wordcountometer ~= 46,300! I haven't yet typed up the end of the chapter, so I don't have a firm word count but I'm sure it's over 46K. Which is nice.
In the next chapter, the prince of Denmark speaks nonsense, not to himself. A Swiss general brandishes a dagger. A library is broken into, maybe. Et cetera.
Saturday, July 10, 2010
I continue to plow ahead through the middle of the book. I have one scene to finish in this chapter that should take about 1,000 words. Chapter Thirteen, titled The Sinful Life In Copenhagen, has been a series of revelations about Horatio's hero. One last one is coming.
The next chapter will reveal interesting things about three main characters (possibly four!) and will end with a corpse! Hurrah! The chapter after that, which will bring Act Three of my Four-Act structure to a close, will include threats, paranoia on the parts of several characters, and a dagger. Eeee!
After that, things begin to get really weird. And we'll finally learn how Horatio's father died.
“My lord, you honor me with this. I am yours to command. Hven is ever grateful to his majesty your father for the repairs to our church, which was so long neglected in such sinful and illegal fashion by that conjurer Brahe.”
Father Maltar’s eye twitched briefly in my direction but I did not rise to his bait. He sighed and then lifted his face to look at Hamlet.
“I will hear your confession now, my lord.”
“Excellent, good Father.” Hamlet stood and helped Maltar to his feet. “And after I have said my prayers you will perhaps share your dinner with us.”
“The honor is mine, my lord. My assistant, Father Stepan, is even now in the kitchen.”
“Is he preparing eels, perchance?”
“Eels? Nay, my lord. Steamed herring with cream and bread. I believe there is enough to feed your servant here as well.”
Hamlet frowned, scuffed the heel of his right boot across the edge of an uneven flagstone and shrugged.
“Well, Horatio, we must have eels when we return to Kronberg.”
“Aye, my lord. I have patience enough to wait.”
Wednesday, July 7, 2010
Monday, July 5, 2010
wordcountometer = 42,540!
Here's a brief excerpt:
Hamlet stood, put his back to the oven wall for warmth and faced Cornelius, Voltemont and me. He rubbed his hands together and looked beyond us.
“You know how I rode forth at my father’s side, down the road to Copenhagen.”
“Aye, my lord. Four days ago.”
“Has it been four days? Well, the army rode south and we made good time, getting to the hunting lands north of Copenhagen by evening. We made camp there under the great firs. A family of foxes was seen making its way along the western edge of our camp. It was all very picturesque and the army was in a jolly mood. I slept quite well that night.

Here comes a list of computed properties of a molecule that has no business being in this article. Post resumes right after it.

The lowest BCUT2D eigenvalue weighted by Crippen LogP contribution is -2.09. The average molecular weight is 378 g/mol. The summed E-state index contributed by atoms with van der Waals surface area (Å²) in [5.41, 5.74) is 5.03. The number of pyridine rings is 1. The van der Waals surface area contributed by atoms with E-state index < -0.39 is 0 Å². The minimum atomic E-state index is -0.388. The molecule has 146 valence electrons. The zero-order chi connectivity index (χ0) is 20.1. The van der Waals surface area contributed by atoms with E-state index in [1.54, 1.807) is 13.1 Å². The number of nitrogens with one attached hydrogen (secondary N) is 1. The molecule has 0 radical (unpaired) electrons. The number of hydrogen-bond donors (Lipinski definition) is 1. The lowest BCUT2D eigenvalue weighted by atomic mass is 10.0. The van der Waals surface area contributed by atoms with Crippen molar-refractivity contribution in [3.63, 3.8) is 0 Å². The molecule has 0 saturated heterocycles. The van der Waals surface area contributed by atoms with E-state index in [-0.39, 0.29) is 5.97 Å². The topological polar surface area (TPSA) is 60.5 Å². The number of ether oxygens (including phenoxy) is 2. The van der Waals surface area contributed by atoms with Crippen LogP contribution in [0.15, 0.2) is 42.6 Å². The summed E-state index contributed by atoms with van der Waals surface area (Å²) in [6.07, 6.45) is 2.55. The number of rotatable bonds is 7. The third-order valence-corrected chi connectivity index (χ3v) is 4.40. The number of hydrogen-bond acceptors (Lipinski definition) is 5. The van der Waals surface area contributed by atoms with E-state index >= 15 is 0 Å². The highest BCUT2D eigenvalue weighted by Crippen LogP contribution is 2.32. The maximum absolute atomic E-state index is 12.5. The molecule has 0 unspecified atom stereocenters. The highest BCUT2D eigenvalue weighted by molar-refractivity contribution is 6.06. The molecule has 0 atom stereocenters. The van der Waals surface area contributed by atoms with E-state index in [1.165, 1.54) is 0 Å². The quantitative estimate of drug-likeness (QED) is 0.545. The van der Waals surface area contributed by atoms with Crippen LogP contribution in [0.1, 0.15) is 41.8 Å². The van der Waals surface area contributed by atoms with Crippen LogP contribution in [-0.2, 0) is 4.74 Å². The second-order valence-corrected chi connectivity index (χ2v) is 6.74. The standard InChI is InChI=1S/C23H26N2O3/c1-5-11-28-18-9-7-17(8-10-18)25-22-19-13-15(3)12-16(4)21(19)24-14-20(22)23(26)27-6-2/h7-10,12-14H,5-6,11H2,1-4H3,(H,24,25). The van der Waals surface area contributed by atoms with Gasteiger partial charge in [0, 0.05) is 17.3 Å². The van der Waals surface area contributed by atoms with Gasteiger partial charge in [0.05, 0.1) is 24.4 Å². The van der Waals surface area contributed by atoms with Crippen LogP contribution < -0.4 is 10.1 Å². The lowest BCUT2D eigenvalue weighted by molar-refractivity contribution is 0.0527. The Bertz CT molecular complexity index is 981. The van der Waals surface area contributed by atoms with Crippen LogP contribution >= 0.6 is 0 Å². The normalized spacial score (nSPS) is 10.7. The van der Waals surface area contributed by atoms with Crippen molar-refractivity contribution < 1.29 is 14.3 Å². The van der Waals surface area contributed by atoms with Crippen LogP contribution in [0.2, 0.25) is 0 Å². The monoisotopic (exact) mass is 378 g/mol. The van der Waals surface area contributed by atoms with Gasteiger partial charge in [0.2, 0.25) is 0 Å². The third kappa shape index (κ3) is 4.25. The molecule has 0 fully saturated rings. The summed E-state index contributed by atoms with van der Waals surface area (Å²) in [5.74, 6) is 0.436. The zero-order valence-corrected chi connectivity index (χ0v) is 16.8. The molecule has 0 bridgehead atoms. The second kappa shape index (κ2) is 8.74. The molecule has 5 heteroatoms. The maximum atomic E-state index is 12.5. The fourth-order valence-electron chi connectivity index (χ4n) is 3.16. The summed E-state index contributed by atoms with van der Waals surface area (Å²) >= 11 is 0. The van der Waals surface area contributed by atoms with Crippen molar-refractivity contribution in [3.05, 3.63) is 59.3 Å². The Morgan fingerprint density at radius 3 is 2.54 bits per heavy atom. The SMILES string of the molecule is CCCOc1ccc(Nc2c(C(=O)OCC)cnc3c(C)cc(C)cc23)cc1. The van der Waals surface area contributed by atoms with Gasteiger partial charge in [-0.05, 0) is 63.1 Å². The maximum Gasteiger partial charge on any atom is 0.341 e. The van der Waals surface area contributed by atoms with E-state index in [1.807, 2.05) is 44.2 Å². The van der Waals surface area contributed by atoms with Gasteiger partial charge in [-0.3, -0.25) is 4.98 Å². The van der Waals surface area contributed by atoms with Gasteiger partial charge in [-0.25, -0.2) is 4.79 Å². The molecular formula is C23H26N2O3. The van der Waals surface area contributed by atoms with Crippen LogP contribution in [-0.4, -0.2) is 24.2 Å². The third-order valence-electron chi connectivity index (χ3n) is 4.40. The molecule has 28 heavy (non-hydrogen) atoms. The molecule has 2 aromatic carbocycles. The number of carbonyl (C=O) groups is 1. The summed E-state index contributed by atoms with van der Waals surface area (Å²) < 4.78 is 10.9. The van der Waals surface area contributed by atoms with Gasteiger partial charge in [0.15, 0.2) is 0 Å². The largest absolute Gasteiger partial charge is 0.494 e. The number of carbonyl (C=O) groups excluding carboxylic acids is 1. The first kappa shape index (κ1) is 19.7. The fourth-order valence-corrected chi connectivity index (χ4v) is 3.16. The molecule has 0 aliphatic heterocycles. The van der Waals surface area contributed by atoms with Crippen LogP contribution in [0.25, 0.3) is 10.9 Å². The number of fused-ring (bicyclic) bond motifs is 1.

“The next morning our scouts found Baron Jaaperson’s troops and we assembled our forces to meet them near the lake at Westfold. You know the place, Horatio. We waited in the trees atop the hills as Jaaperson and his men crossed the field below us through deep snow. We were at a great advantage, and when the Baron’s troops made the foot of the hills they were all exhausted, man and horse alike. General Bernardo gave a shout and led his Swiss lancers down the slope just as the clouds parted above us and the brave eye of Heaven shone down upon the ensuing battle.
“My father and I then rode forth with the main force of men and like some great many-headed hawk we fell upon our prey. My father with his generals pursued Jaaperson and his knights while the rest of us hewed our way across the enemy ranks until arms and heads and bloody gore lay all about. My father was in his fullest glory, and I saw what it is to be king of Denmark.”
Hamlet paused and closed his eyes, his left hand raised to touch the bruise on his face.
“How were you injured, my lord?”
He opened his eyes and smiled, looking down at our feet.
“I am ashamed to admit it,” he said. “It was no part of the battle. After we cut down our enemy I rode up the hillside to see if Copenhagen was visible to the east. My horse stumbled and I was thrown. I landed badly, though I dare say my injury is but skin deep. I am wholly unbroken. Even so, my father sent me back to Kronberg and so my esquire and I rode north where I found that my old friend Horatio had been shipped off to Hven. I commanded a boat to bring me here and last night you did discover me. That’s the end.”
Cornelius and Voltemont congratulated the prince on his valiant showing in his first battle and demanded to hear more.
“Tell us of the men you slew,” Cornelius said.
“Did you battle with knights, or men-at-arms?” Voltemont asked.
Hamlet answered them, using much florid language that invoked blood and honor and bravery but left out anything in the way of detail.
A bit rough, et cetera, caveat lector.